Clicking away at your computer in between bites of lunch may have led to the last “office bug” you picked up. When British researchers swabbed 33 keyboards in a London office, they found that they harboured up to five times the germs of a toilet seat.

Clean it: Wash hands, and surfaces, often. As if all that weren’t enough, here are some more reasons you should definitely clean your computer keyboard.

Your handbag

Your handbag
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It goes with everything, including germs. When British researchers studied 25 handbags, they found that the average handbag is three times dirtier than an office toilet seat. Handbags used regularly were ten times dirtier. Handles carried the most bacteria, but even items inside the bag were grimy—hand and face creams were the dirtiest, along with lipstick and gloss. Stomach flu viruses have been traced back to reusable grocery bags, too.

Clean it: Keep your bags off the ground, and regularly wash cloth bags when possible. For plastic or leather bags, use disinfectant wipes.

Your kitchen cloth or sponge

Your kitchen cloth or sponge
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Not only are sponges dirtier than your toilet seat, but they’re dirtier than any other item in your house. When researchers investigated 14 used kitchen sponges, they found an insane 45 billion microbes per square centimetre, according to the results in Scientific Reports. Dishcloths and sponges harbor the largest amount of E. coli and other faecal bacteria in the average home, mostly because they aren’t replaced as often as they should.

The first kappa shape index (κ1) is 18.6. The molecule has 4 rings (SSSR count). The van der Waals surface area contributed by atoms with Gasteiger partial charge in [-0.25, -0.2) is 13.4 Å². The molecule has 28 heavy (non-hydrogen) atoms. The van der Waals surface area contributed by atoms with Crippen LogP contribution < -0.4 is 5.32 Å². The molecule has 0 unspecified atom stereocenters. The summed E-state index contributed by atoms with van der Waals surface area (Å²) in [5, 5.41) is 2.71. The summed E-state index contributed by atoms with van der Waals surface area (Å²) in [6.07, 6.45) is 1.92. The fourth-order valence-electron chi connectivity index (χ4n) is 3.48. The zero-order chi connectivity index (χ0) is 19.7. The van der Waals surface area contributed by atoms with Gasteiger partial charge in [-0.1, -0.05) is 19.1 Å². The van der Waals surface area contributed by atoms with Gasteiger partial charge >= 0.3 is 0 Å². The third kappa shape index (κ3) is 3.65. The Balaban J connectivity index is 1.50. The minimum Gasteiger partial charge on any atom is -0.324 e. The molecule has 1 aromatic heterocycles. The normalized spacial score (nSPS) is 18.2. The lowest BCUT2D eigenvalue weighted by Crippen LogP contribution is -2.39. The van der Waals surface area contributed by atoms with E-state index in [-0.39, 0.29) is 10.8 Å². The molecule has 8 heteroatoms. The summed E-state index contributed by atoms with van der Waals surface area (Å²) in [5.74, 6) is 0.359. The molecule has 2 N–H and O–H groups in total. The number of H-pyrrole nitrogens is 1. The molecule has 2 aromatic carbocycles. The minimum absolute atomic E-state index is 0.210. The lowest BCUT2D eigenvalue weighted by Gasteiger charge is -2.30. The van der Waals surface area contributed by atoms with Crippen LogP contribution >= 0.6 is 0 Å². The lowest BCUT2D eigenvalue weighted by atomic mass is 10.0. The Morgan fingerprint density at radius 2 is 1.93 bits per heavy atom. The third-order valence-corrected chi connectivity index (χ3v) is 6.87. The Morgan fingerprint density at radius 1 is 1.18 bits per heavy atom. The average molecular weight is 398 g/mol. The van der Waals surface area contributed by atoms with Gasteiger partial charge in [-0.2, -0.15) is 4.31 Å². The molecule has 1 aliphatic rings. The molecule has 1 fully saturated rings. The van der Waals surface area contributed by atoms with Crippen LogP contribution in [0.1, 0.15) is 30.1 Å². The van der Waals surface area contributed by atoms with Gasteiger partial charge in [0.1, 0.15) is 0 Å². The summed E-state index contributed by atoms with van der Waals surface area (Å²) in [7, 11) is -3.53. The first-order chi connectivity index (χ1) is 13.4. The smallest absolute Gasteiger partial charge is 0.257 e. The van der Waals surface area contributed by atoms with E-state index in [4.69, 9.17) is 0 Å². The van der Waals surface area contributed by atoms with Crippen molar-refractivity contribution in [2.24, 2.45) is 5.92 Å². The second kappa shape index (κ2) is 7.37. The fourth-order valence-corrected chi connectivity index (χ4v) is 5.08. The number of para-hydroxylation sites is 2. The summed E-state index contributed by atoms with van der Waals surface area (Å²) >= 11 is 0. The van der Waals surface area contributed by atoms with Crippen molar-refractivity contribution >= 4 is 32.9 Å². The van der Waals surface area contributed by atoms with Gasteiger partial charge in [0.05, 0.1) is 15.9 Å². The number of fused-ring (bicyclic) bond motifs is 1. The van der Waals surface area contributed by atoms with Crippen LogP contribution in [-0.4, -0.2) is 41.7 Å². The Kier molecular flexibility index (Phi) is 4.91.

Clean it: Each week, toss dishcloths in the washing machine and sponges in the dishwasher, or heat in the microwave (while damp) for 30 seconds. Replace sponges every other week or so.

Your TV remote

Your TV remote
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It may surprise you, but your channel changer is surprisingly germy. Anything that’s been on your hands before you started surfing collects on your remote. Not to mention, your remote collects dust sitting on your couch, gets sat on, and may even have crumbs on it, if you like to eat in front of the TV. Grime can get stuck in the nooks and crannies between the buttons, so cleaning it can be a challenge.

Clean it: Every now and then, wipe down your remote using a bit of dish soap or an antiseptic wipe. Make sure to get in between the buttons.

Here are 10 more germ-spreading habits you should give up.